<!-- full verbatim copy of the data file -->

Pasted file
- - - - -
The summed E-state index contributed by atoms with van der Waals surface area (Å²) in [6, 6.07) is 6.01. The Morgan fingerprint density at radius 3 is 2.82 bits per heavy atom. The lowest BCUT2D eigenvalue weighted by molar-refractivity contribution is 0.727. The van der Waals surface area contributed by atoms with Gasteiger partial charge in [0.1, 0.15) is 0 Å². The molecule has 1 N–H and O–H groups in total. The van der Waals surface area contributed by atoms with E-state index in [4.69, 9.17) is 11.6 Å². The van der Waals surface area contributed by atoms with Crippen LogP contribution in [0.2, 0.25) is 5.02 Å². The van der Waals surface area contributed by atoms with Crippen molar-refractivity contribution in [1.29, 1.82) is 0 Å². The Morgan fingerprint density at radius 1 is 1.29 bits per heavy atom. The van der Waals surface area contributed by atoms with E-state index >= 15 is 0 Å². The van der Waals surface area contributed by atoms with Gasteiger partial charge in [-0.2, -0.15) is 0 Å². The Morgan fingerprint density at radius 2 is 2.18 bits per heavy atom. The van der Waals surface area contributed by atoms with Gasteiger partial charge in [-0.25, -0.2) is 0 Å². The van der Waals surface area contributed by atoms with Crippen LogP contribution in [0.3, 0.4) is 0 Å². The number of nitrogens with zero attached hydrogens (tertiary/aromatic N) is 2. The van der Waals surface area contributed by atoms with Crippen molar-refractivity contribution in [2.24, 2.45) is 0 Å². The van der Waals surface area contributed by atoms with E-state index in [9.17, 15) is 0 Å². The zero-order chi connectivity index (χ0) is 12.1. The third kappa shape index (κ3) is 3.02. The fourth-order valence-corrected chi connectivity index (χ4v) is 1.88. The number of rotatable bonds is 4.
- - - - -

The summed E-state index contributed by atoms with van der Waals surface area (Å²) in [6, 6.07) is 6.01. The Morgan fingerprint density at radius 3 is 2.82 bits per heavy atom. The lowest BCUT2D eigenvalue weighted by molar-refractivity contribution is 0.727. The van der Waals surface area contributed by atoms with Gasteiger partial charge in [0.1, 0.15) is 0 Å². The molecule has 1 N–H and O–H groups in total. The van der Waals surface area contributed by atoms with E-state index in [4.69, 9.17) is 11.6 Å². The van der Waals surface area contributed by atoms with Crippen LogP contribution in [0.2, 0.25) is 5.02 Å². The van der Waals surface area contributed by atoms with Crippen molar-refractivity contribution in [1.29, 1.82) is 0 Å². The Morgan fingerprint density at radius 1 is 1.29 bits per heavy atom. The van der Waals surface area contributed by atoms with E-state index >= 15 is 0 Å². The van der Waals surface area contributed by atoms with Gasteiger partial charge in [-0.2, -0.15) is 0 Å². The Morgan fingerprint density at radius 2 is 2.18 bits per heavy atom. The van der Waals surface area contributed by atoms with Gasteiger partial charge in [-0.25, -0.2) is 0 Å². The van der Waals surface area contributed by atoms with Crippen LogP contribution in [0.3, 0.4) is 0 Å². The number of nitrogens with zero attached hydrogens (tertiary/aromatic N) is 2. The van der Waals surface area contributed by atoms with Crippen molar-refractivity contribution in [2.24, 2.45) is 0 Å². The van der Waals surface area contributed by atoms with E-state index in [9.17, 15) is 0 Å². The zero-order chi connectivity index (χ0) is 12.1. The third kappa shape index (κ3) is 3.02. The fourth-order valence-corrected chi connectivity index (χ4v) is 1.88. The number of rotatable bonds is 4.